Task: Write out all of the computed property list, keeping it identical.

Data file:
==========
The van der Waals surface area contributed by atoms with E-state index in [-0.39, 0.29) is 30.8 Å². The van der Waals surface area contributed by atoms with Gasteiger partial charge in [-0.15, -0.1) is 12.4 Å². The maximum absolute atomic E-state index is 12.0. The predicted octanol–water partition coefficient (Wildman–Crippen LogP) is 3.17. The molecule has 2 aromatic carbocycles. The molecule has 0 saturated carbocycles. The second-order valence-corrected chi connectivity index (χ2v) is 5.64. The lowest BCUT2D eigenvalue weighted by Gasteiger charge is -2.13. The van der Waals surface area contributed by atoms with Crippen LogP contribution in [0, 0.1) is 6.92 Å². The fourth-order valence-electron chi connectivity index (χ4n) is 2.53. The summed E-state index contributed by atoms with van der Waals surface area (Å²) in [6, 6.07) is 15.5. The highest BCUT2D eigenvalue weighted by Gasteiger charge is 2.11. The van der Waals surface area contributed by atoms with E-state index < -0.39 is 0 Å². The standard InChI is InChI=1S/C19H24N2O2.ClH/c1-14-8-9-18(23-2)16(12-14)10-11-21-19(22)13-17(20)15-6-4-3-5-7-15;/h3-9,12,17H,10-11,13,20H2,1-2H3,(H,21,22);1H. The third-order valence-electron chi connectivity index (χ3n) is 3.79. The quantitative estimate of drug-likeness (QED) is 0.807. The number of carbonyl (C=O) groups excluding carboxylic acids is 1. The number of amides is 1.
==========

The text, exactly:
The van der Waals surface area contributed by atoms with E-state index in [-0.39, 0.29) is 30.8 Å². The van der Waals surface area contributed by atoms with Gasteiger partial charge in [-0.15, -0.1) is 12.4 Å². The maximum absolute atomic E-state index is 12.0. The predicted octanol–water partition coefficient (Wildman–Crippen LogP) is 3.17. The molecule has 2 aromatic carbocycles. The molecule has 0 saturated carbocycles. The second-order valence-corrected chi connectivity index (χ2v) is 5.64. The lowest BCUT2D eigenvalue weighted by Gasteiger charge is -2.13. The van der Waals surface area contributed by atoms with Crippen LogP contribution in [0, 0.1) is 6.92 Å². The fourth-order valence-electron chi connectivity index (χ4n) is 2.53. The summed E-state index contributed by atoms with van der Waals surface area (Å²) in [6, 6.07) is 15.5. The highest BCUT2D eigenvalue weighted by Gasteiger charge is 2.11. The van der Waals surface area contributed by atoms with E-state index < -0.39 is 0 Å². The standard InChI is InChI=1S/C19H24N2O2.ClH/c1-14-8-9-18(23-2)16(12-14)10-11-21-19(22)13-17(20)15-6-4-3-5-7-15;/h3-9,12,17H,10-11,13,20H2,1-2H3,(H,21,22);1H. The third-order valence-electron chi connectivity index (χ3n) is 3.79. The quantitative estimate of drug-likeness (QED) is 0.807. The number of carbonyl (C=O) groups excluding carboxylic acids is 1. The number of amides is 1.